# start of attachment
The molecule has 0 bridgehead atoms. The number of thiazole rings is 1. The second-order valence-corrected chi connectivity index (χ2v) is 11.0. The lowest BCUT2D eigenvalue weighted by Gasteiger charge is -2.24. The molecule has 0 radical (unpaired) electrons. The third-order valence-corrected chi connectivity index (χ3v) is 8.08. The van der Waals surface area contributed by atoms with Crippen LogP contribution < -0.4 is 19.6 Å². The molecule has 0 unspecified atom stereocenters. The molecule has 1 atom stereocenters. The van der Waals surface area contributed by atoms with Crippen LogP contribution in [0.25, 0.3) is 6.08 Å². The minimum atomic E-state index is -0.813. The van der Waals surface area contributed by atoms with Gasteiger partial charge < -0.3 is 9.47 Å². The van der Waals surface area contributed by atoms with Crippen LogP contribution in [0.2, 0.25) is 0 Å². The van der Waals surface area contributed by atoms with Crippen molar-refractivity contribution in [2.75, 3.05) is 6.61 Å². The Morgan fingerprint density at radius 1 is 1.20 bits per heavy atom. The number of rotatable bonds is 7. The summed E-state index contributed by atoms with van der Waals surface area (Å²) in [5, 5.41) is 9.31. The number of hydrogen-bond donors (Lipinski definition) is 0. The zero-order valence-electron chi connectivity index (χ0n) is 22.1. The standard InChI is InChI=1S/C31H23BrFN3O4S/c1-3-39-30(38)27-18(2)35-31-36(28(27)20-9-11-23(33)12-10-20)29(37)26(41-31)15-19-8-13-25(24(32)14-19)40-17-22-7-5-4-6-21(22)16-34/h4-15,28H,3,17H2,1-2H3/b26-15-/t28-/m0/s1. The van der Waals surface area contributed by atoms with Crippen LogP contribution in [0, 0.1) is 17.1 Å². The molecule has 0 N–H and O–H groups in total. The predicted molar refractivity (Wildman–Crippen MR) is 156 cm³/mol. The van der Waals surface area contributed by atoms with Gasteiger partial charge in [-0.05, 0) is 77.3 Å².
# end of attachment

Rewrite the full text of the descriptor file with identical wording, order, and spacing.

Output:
The molecule has 0 bridgehead atoms. The number of thiazole rings is 1. The second-order valence-corrected chi connectivity index (χ2v) is 11.0. The lowest BCUT2D eigenvalue weighted by Gasteiger charge is -2.24. The molecule has 0 radical (unpaired) electrons. The third-order valence-corrected chi connectivity index (χ3v) is 8.08. The van der Waals surface area contributed by atoms with Crippen LogP contribution < -0.4 is 19.6 Å². The molecule has 0 unspecified atom stereocenters. The molecule has 1 atom stereocenters. The van der Waals surface area contributed by atoms with Crippen LogP contribution in [0.25, 0.3) is 6.08 Å². The minimum atomic E-state index is -0.813. The van der Waals surface area contributed by atoms with Gasteiger partial charge < -0.3 is 9.47 Å². The van der Waals surface area contributed by atoms with Crippen LogP contribution in [0.2, 0.25) is 0 Å². The van der Waals surface area contributed by atoms with Crippen molar-refractivity contribution in [2.75, 3.05) is 6.61 Å². The Morgan fingerprint density at radius 1 is 1.20 bits per heavy atom. The number of rotatable bonds is 7. The summed E-state index contributed by atoms with van der Waals surface area (Å²) in [5, 5.41) is 9.31. The number of hydrogen-bond donors (Lipinski definition) is 0. The zero-order valence-electron chi connectivity index (χ0n) is 22.1. The standard InChI is InChI=1S/C31H23BrFN3O4S/c1-3-39-30(38)27-18(2)35-31-36(28(27)20-9-11-23(33)12-10-20)29(37)26(41-31)15-19-8-13-25(24(32)14-19)40-17-22-7-5-4-6-21(22)16-34/h4-15,28H,3,17H2,1-2H3/b26-15-/t28-/m0/s1. The van der Waals surface area contributed by atoms with Crippen LogP contribution in [0, 0.1) is 17.1 Å². The molecule has 0 N–H and O–H groups in total. The predicted molar refractivity (Wildman–Crippen MR) is 156 cm³/mol. The van der Waals surface area contributed by atoms with Gasteiger partial charge in [-0.05, 0) is 77.3 Å².